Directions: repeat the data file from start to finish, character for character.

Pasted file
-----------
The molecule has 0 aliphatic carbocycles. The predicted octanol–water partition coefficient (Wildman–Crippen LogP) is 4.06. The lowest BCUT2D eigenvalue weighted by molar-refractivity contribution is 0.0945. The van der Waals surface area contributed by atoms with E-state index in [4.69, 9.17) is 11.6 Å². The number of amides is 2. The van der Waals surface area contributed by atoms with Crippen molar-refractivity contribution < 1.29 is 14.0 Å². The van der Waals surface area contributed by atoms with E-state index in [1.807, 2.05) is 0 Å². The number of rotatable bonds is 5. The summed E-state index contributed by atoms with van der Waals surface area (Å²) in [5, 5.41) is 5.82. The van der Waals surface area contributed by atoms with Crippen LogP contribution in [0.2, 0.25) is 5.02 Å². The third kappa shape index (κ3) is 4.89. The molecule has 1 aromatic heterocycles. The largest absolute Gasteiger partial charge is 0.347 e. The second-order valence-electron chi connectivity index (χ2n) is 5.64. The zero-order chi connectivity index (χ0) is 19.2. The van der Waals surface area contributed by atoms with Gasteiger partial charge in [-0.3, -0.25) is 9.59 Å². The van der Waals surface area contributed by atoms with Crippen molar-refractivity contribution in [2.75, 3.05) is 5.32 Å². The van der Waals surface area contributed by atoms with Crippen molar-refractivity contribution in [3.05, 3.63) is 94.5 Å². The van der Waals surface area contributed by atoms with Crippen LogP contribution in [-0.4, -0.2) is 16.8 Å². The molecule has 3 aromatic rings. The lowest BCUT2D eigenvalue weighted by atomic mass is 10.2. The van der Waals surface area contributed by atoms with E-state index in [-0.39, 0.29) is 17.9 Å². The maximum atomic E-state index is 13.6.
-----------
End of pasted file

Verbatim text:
The molecule has 0 aliphatic carbocycles. The predicted octanol–water partition coefficient (Wildman–Crippen LogP) is 4.06. The lowest BCUT2D eigenvalue weighted by molar-refractivity contribution is 0.0945. The van der Waals surface area contributed by atoms with E-state index in [4.69, 9.17) is 11.6 Å². The number of amides is 2. The van der Waals surface area contributed by atoms with Crippen molar-refractivity contribution < 1.29 is 14.0 Å². The van der Waals surface area contributed by atoms with E-state index in [1.807, 2.05) is 0 Å². The number of rotatable bonds is 5. The summed E-state index contributed by atoms with van der Waals surface area (Å²) in [5, 5.41) is 5.82. The van der Waals surface area contributed by atoms with Crippen LogP contribution in [0.2, 0.25) is 5.02 Å². The third kappa shape index (κ3) is 4.89. The molecule has 1 aromatic heterocycles. The largest absolute Gasteiger partial charge is 0.347 e. The second-order valence-electron chi connectivity index (χ2n) is 5.64. The zero-order chi connectivity index (χ0) is 19.2. The van der Waals surface area contributed by atoms with Gasteiger partial charge in [-0.3, -0.25) is 9.59 Å². The van der Waals surface area contributed by atoms with Crippen molar-refractivity contribution in [2.75, 3.05) is 5.32 Å². The van der Waals surface area contributed by atoms with Crippen molar-refractivity contribution in [3.05, 3.63) is 94.5 Å². The van der Waals surface area contributed by atoms with Crippen LogP contribution in [-0.4, -0.2) is 16.8 Å². The molecule has 3 aromatic rings. The lowest BCUT2D eigenvalue weighted by atomic mass is 10.2. The van der Waals surface area contributed by atoms with E-state index in [-0.39, 0.29) is 17.9 Å². The maximum atomic E-state index is 13.6.